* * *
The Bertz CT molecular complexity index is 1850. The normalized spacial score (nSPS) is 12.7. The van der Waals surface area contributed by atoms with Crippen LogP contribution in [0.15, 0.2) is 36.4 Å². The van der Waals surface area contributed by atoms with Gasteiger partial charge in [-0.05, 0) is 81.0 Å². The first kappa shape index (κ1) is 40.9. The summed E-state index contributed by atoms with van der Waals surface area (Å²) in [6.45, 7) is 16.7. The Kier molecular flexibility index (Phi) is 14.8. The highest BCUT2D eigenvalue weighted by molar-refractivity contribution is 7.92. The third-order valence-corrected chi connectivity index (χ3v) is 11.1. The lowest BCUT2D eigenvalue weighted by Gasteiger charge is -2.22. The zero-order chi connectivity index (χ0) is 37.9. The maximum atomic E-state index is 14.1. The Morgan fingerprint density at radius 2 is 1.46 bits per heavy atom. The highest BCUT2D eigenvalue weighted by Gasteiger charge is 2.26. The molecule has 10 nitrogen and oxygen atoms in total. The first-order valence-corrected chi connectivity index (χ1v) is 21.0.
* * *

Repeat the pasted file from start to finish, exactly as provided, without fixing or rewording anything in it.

The Bertz CT molecular complexity index is 1850. The normalized spacial score (nSPS) is 12.7. The van der Waals surface area contributed by atoms with Crippen LogP contribution in [0.15, 0.2) is 36.4 Å². The van der Waals surface area contributed by atoms with Gasteiger partial charge in [-0.05, 0) is 81.0 Å². The first kappa shape index (κ1) is 40.9. The summed E-state index contributed by atoms with van der Waals surface area (Å²) in [6.45, 7) is 16.7. The Kier molecular flexibility index (Phi) is 14.8. The highest BCUT2D eigenvalue weighted by molar-refractivity contribution is 7.92. The third-order valence-corrected chi connectivity index (χ3v) is 11.1. The lowest BCUT2D eigenvalue weighted by Gasteiger charge is -2.22. The zero-order chi connectivity index (χ0) is 37.9. The maximum atomic E-state index is 14.1. The Morgan fingerprint density at radius 2 is 1.46 bits per heavy atom. The highest BCUT2D eigenvalue weighted by Gasteiger charge is 2.26. The molecule has 10 nitrogen and oxygen atoms in total. The first-order valence-corrected chi connectivity index (χ1v) is 21.0.